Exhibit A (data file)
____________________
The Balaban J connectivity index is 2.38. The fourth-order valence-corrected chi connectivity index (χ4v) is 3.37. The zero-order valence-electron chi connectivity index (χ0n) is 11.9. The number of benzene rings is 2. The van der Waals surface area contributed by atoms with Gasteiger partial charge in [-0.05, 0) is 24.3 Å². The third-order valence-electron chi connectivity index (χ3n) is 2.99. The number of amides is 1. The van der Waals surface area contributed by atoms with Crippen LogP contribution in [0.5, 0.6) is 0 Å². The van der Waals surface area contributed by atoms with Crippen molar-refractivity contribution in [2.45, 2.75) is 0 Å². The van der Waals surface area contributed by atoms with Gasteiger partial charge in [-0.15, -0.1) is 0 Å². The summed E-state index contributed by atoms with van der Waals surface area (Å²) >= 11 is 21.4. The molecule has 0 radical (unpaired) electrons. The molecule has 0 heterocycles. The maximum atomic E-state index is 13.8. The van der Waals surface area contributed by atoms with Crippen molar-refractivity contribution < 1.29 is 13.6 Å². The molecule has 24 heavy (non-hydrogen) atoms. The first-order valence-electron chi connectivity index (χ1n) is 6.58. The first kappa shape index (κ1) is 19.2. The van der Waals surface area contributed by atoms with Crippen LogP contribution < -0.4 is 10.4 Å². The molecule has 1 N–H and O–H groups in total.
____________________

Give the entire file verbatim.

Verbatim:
The Balaban J connectivity index is 2.38. The fourth-order valence-corrected chi connectivity index (χ4v) is 3.37. The zero-order valence-electron chi connectivity index (χ0n) is 11.9. The number of benzene rings is 2. The van der Waals surface area contributed by atoms with Gasteiger partial charge in [-0.05, 0) is 24.3 Å². The third-order valence-electron chi connectivity index (χ3n) is 2.99. The number of amides is 1. The van der Waals surface area contributed by atoms with Crippen LogP contribution in [0.5, 0.6) is 0 Å². The van der Waals surface area contributed by atoms with Crippen molar-refractivity contribution in [2.45, 2.75) is 0 Å². The van der Waals surface area contributed by atoms with Gasteiger partial charge in [-0.15, -0.1) is 0 Å². The summed E-state index contributed by atoms with van der Waals surface area (Å²) >= 11 is 21.4. The molecule has 0 radical (unpaired) electrons. The molecule has 0 heterocycles. The maximum atomic E-state index is 13.8. The van der Waals surface area contributed by atoms with Crippen molar-refractivity contribution < 1.29 is 13.6 Å². The molecule has 24 heavy (non-hydrogen) atoms. The first-order valence-electron chi connectivity index (χ1n) is 6.58. The first kappa shape index (κ1) is 19.2. The van der Waals surface area contributed by atoms with Crippen LogP contribution < -0.4 is 10.4 Å². The molecule has 1 N–H and O–H groups in total.